The caves of Taulabe were only discovered in 1969 while working on construction of the highway. Legend has it that $250,000 is still hidden in the caves when an aero-pirate took refuge in the caves after robbing a US bank and hijacking a passenger plane in 1972.
The first 300m of the caves are well lit with paths and railings and only costs $4 for foreigners. Those looking for more of an adventure should try the extreme caving for 150L. You are given a helmet and a flashlight as the caves are dark and muddy, you do this tour with a guide who work for tips.
To get to the caves from D&D you take a bus from the main street to La Guama or Pito Solo and from there you can take another bus to Taulabe. From here you can either walk the 1km up the main highway or take a tuk tuk for 10L per person.
Cerro Azul Meambar National Park
We had an amazing time at Cerro Azul Meambar National Park, also known as Panacam with tour guide Walter who took us on a birding trip around the park.
To get there from D&D you can either take the bus to Pena Blanca (5L), or take a collective taxi (10L), from there take a bus to La Guama (15L) and then a tuk tuk to the national park (150L).
Entry to the park is $7 and it costs $50 for an all-day guided birding tour with Walter which includes late breakfast or lunch and entry to the park. Honduras is fast becoming a top bird watching destination as the country has over 754 species of birds, over 500 of which can be spotted around Lake Yojoa and surrounding areas.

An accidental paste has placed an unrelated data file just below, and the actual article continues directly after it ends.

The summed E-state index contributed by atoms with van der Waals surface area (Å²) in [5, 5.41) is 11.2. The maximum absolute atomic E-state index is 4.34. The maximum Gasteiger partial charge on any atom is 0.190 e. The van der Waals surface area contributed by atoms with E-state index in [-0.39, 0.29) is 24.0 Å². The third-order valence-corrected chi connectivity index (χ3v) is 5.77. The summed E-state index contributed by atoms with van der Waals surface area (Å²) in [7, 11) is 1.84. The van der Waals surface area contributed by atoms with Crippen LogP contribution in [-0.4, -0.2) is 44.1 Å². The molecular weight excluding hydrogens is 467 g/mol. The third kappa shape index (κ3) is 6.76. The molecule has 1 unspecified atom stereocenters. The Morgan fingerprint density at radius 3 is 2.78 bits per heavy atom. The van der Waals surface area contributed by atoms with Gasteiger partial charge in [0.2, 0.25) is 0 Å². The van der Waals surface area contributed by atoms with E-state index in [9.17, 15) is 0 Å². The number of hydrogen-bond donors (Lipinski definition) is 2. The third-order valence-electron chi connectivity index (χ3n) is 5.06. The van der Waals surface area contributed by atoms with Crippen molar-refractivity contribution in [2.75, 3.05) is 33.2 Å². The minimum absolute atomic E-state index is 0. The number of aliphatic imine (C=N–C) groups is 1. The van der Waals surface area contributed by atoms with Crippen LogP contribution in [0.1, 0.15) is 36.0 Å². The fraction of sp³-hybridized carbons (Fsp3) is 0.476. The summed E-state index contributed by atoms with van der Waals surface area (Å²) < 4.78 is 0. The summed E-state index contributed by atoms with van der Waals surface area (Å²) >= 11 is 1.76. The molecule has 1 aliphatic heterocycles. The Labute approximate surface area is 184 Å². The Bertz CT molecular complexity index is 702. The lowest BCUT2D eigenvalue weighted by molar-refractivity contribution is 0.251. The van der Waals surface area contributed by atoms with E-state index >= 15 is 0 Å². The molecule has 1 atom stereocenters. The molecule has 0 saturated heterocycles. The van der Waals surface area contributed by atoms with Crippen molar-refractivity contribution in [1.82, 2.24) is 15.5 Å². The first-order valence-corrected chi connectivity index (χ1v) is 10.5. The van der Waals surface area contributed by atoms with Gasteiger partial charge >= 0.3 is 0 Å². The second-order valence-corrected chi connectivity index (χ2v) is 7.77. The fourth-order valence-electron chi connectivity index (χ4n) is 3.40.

During the birding tour, there are a number of watch towers where Walter will call the birds and point out the various species of birds. We were lucky enough to spot over 20 species of birds on our tour even though we set off relatively late for a birding trip as we wanted to grab breakfast before-hand.
The tour takes you through the tropical forest, over creek crossings and to waterfalls. You will see many beautiful butterflies, birds and views of Lake Yojoa on the 3-4 hour hike.
The restaurant at the national park serve delicious food in an idyllic setting overlooking Lake Yojoa. I chose grilled chicken breast which was served with rice, vegetables and fries and Chris went for the mixed Kebab which was served with rice, grilled plantains and beans.
Los Naranjos Viewpoint hike
This hike is advertised as needing a guide but we did the hike on our own and followed Maps.Me. If you haven’t downloaded this app yet, are you even a traveller?! It’s a free app that can be used without Wi-Fi. You just need to download the map of the country and you can find any hostel, bar, local attraction whilst offline. It really is a lifesaver.
You do have to walk through a small village to get to the view-point so just be mindful when passing through and be considerate of the local villagers. You walk through coffee plantations and banana fields which takes around an hour depending on how fast you walk.
Once at the top you actually have two paths leading to different view-points, one leads you to a view of the town of Los Naranjos and the other is a magnificent view of the lake.
If you are looking for a nice place to chill for the day then Paradise Bio-Parque is a clear winner in my eyes. For only 50 Lempiras per person you can explore the park for a full day.
Take some snacks, drinks and a towel or something to chill on. There are so many cool spots to sit and chill with a book, or various trails to hike.
We enjoyed chilling by the river taking in the view and reflecting on our time in the real Honduras.
I really hope this post inspires people to explore a little more of this incredible country. I really can’t rate the place highly enough and I am sure I will return one day to uncover more secrets of Honduras.
Have you ever been to Honduras? What was your perspective on the country? Let me know in the comments below.
Keep on wandering!